Tuesday, May 10, 2011

Puppy Recalls and Tug Training

PUPPY RECALLS:  Per the video below, it's easy to train a very young puppy to do a reliable recall.  I start with 10 Cheerios, wait until the dog is away, then call "Dogs Name, Come", while holding out the Cheerio where they can see it.  When they come to my extended hand, I give the treat.  Then, no more treats until they go away again.    At first they offer other behaviors, but quickly catch on they have to "go away" before you will call them back for a treat.

After this is working well, vary it up by extending an empty hand, eventually not even extending a hand.  Just call "Winston, come".  After they come, immediately reach for the cookie and give it.  They quickly learn to hang around for the treat without seeing a treat, or a hand.  After awhile, they learn to stay at your side while you walk over to get a treat somewhere else, like on top of the TV.

Vary the locations for this training, indoors, outdoors, from across the yard, from another room.  Eventually you just keep a pocketful of treats handy, and do a single recall, several times a day.  Maxie, my 3.5 year old Papillion, now routinely runs to the far side of our yard, sits looking at me, waiting to be called.  Sometimes I call.  Sometimes I don't.  Sometimes I treat.  Sometimes I don't.  It amazes me how much mileage I can get out of just the hope of getting a plain old Cheerio. A cheap treat, low cal, and dissolves down to nothing.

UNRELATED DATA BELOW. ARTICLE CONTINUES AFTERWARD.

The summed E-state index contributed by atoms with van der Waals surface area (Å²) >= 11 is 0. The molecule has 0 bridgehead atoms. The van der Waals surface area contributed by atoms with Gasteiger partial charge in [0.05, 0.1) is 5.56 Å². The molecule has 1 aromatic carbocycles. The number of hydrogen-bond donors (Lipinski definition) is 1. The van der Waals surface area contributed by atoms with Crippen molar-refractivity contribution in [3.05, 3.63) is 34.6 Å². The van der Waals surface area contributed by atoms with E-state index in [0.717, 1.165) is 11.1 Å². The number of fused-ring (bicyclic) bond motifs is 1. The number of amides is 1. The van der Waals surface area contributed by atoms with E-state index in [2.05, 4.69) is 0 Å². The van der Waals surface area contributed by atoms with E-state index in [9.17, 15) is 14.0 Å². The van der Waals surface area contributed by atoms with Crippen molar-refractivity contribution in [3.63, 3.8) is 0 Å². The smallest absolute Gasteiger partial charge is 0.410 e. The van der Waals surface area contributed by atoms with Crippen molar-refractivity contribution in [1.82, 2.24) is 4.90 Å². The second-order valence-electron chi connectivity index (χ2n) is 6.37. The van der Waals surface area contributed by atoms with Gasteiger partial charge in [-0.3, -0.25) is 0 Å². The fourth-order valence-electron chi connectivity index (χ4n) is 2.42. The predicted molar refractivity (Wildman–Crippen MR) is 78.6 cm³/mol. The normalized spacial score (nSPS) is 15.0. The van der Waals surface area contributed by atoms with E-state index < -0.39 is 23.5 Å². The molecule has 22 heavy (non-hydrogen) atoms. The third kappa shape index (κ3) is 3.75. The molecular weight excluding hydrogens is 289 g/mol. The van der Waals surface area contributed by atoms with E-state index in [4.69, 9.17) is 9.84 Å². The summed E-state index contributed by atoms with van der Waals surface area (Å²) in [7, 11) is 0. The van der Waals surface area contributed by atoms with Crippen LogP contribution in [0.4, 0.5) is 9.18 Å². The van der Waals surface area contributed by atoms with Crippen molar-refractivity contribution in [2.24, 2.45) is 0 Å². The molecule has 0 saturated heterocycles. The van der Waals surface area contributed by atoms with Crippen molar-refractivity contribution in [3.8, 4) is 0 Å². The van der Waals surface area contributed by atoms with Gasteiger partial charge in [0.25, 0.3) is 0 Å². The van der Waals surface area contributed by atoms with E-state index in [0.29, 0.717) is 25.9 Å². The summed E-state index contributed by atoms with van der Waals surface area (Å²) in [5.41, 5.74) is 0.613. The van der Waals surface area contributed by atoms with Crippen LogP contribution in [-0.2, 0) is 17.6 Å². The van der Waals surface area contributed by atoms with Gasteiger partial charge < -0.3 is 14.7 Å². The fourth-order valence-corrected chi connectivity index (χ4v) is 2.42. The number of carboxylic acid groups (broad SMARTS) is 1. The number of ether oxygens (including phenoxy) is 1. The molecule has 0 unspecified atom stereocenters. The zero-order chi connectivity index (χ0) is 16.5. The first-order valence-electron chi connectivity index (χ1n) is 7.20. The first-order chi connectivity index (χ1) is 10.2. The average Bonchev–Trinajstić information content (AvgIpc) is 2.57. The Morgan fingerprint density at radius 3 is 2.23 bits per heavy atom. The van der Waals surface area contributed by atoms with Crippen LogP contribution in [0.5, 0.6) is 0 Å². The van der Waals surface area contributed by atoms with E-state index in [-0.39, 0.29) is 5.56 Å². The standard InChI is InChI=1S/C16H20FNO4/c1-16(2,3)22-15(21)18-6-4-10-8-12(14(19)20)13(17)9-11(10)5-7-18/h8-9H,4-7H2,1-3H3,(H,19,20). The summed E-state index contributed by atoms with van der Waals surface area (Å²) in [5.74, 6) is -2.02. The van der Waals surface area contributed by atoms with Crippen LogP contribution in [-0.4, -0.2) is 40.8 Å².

DESENSITIZING PUPPIES:  Working Recalls is a good time to also be desensitizing a puppy to being petted, fondled, squeezed, grabbed in various places, etc.  Papillons especially can become a bit skittish and snappy if not accustomed to lots of varied handling.  With proper training, they can be handed off to just about anyone, lunged at by children, poked and prodded, etc., without excessive fear.

Tugging is fun, bonding, and great conditioning exercise, especially good for developing strong neck, shoulder and back leg muscles, but it is also an important motivational tool in agility for getting the dog warmed up, revved up, focused on you, and ready to run a course with enthusiasm.  As much as possible, owners should encourage their puppies to tug. One very cheap tug toy for small dogs is a knee-high stocking.  You can buy a pack of 12 of these at Dollar General for just a few bucks, and each one lasts through several 5 minute sessions.  They tuck neatly into a pocket without any bulk, stretch far out, give good resistance, then recoil back to you when the dog lets go.  Here's Winston doing this exercise with me.  Notice how he loses interest when I let go, indicating he is really playing with ME, not with the toy, which is the case with most dogs.

NOTE:  I am partially taking these videos of Winston because I don't have any videos of Maxie at this age, and I want to track how Papillon's develop, when their feathers start filling out, how their features and markings change.  Thus the comments on Winston's tail, nose, ears, etc.  I am sorry to have missed Maxie's early development. I might have one old YouTube video of him playing with FoohFooh.  I'll look that up tomorrow.

Upwards and onward!

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